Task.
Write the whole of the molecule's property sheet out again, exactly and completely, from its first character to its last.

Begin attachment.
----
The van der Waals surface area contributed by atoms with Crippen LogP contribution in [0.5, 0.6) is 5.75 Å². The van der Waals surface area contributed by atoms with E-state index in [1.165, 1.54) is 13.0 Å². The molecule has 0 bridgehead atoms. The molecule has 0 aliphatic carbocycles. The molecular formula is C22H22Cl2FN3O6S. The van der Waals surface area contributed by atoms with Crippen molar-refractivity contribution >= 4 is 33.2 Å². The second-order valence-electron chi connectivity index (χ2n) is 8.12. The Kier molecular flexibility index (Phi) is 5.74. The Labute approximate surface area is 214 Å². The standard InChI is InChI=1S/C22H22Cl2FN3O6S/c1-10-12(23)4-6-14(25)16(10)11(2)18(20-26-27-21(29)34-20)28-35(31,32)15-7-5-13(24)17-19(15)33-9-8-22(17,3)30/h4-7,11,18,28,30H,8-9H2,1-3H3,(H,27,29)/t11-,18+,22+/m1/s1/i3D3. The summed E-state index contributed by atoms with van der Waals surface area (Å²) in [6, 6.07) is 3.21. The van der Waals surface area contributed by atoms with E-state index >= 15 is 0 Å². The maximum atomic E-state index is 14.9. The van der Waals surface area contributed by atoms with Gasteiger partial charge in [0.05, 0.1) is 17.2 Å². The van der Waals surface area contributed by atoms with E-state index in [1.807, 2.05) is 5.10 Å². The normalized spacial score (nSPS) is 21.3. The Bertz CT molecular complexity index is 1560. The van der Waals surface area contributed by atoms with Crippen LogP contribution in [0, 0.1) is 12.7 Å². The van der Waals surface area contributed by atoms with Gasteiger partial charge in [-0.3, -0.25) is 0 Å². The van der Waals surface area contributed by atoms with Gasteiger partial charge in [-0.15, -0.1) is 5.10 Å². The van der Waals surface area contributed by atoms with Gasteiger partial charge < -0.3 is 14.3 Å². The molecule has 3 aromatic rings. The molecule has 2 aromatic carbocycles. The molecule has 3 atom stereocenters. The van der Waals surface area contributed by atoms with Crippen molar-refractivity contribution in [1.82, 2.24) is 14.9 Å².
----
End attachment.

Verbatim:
The van der Waals surface area contributed by atoms with Crippen LogP contribution in [0.5, 0.6) is 5.75 Å². The van der Waals surface area contributed by atoms with E-state index in [1.165, 1.54) is 13.0 Å². The molecule has 0 bridgehead atoms. The molecule has 0 aliphatic carbocycles. The molecular formula is C22H22Cl2FN3O6S. The van der Waals surface area contributed by atoms with Crippen molar-refractivity contribution >= 4 is 33.2 Å². The second-order valence-electron chi connectivity index (χ2n) is 8.12. The Kier molecular flexibility index (Phi) is 5.74. The Labute approximate surface area is 214 Å². The standard InChI is InChI=1S/C22H22Cl2FN3O6S/c1-10-12(23)4-6-14(25)16(10)11(2)18(20-26-27-21(29)34-20)28-35(31,32)15-7-5-13(24)17-19(15)33-9-8-22(17,3)30/h4-7,11,18,28,30H,8-9H2,1-3H3,(H,27,29)/t11-,18+,22+/m1/s1/i3D3. The summed E-state index contributed by atoms with van der Waals surface area (Å²) in [6, 6.07) is 3.21. The van der Waals surface area contributed by atoms with E-state index >= 15 is 0 Å². The maximum atomic E-state index is 14.9. The van der Waals surface area contributed by atoms with Gasteiger partial charge in [0.05, 0.1) is 17.2 Å². The van der Waals surface area contributed by atoms with E-state index in [1.807, 2.05) is 5.10 Å². The normalized spacial score (nSPS) is 21.3. The Bertz CT molecular complexity index is 1560. The van der Waals surface area contributed by atoms with Crippen LogP contribution in [0, 0.1) is 12.7 Å². The van der Waals surface area contributed by atoms with Gasteiger partial charge in [-0.3, -0.25) is 0 Å². The van der Waals surface area contributed by atoms with Gasteiger partial charge in [-0.15, -0.1) is 5.10 Å². The van der Waals surface area contributed by atoms with Gasteiger partial charge < -0.3 is 14.3 Å². The molecule has 3 aromatic rings. The molecule has 2 aromatic carbocycles. The molecule has 3 atom stereocenters. The van der Waals surface area contributed by atoms with Crippen molar-refractivity contribution in [1.82, 2.24) is 14.9 Å².